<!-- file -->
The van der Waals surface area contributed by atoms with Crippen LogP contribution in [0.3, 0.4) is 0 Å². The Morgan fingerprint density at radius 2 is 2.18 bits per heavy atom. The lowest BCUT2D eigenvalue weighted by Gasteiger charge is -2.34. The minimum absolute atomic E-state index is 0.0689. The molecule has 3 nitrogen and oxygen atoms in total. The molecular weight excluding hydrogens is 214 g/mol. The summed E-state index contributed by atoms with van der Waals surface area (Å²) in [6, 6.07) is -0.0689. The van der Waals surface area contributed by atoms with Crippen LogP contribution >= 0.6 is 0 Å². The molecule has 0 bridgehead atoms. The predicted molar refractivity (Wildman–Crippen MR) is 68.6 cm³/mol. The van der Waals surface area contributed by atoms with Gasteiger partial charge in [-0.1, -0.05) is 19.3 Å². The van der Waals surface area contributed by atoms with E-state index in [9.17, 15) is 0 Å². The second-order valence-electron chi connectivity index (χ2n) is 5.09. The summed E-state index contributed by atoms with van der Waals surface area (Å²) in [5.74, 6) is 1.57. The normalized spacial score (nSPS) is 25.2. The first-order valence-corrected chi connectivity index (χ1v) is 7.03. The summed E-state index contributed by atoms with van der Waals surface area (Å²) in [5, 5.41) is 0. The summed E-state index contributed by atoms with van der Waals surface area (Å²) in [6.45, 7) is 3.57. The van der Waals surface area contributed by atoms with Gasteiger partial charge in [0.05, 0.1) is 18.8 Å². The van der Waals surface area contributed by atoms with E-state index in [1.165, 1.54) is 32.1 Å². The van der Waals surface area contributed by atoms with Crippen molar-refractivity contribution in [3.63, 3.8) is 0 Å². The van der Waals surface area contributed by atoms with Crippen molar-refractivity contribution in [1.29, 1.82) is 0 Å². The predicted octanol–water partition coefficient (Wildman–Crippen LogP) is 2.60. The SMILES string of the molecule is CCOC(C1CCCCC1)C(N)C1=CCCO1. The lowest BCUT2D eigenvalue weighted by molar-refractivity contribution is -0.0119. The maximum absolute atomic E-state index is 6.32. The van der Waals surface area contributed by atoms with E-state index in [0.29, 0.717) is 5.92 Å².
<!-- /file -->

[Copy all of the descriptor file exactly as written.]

The van der Waals surface area contributed by atoms with Crippen LogP contribution in [0.3, 0.4) is 0 Å². The Morgan fingerprint density at radius 2 is 2.18 bits per heavy atom. The lowest BCUT2D eigenvalue weighted by Gasteiger charge is -2.34. The minimum absolute atomic E-state index is 0.0689. The molecule has 3 nitrogen and oxygen atoms in total. The molecular weight excluding hydrogens is 214 g/mol. The summed E-state index contributed by atoms with van der Waals surface area (Å²) in [6, 6.07) is -0.0689. The van der Waals surface area contributed by atoms with Crippen LogP contribution >= 0.6 is 0 Å². The molecule has 0 bridgehead atoms. The predicted molar refractivity (Wildman–Crippen MR) is 68.6 cm³/mol. The van der Waals surface area contributed by atoms with Gasteiger partial charge in [-0.1, -0.05) is 19.3 Å². The van der Waals surface area contributed by atoms with E-state index in [9.17, 15) is 0 Å². The second-order valence-electron chi connectivity index (χ2n) is 5.09. The summed E-state index contributed by atoms with van der Waals surface area (Å²) in [5.74, 6) is 1.57. The normalized spacial score (nSPS) is 25.2. The first-order valence-corrected chi connectivity index (χ1v) is 7.03. The summed E-state index contributed by atoms with van der Waals surface area (Å²) in [5, 5.41) is 0. The summed E-state index contributed by atoms with van der Waals surface area (Å²) in [6.45, 7) is 3.57. The van der Waals surface area contributed by atoms with Gasteiger partial charge in [0.05, 0.1) is 18.8 Å². The van der Waals surface area contributed by atoms with E-state index in [1.165, 1.54) is 32.1 Å². The van der Waals surface area contributed by atoms with Crippen molar-refractivity contribution in [3.63, 3.8) is 0 Å². The van der Waals surface area contributed by atoms with Crippen molar-refractivity contribution in [1.29, 1.82) is 0 Å². The predicted octanol–water partition coefficient (Wildman–Crippen LogP) is 2.60. The SMILES string of the molecule is CCOC(C1CCCCC1)C(N)C1=CCCO1. The lowest BCUT2D eigenvalue weighted by molar-refractivity contribution is -0.0119. The maximum absolute atomic E-state index is 6.32. The van der Waals surface area contributed by atoms with E-state index in [0.29, 0.717) is 5.92 Å².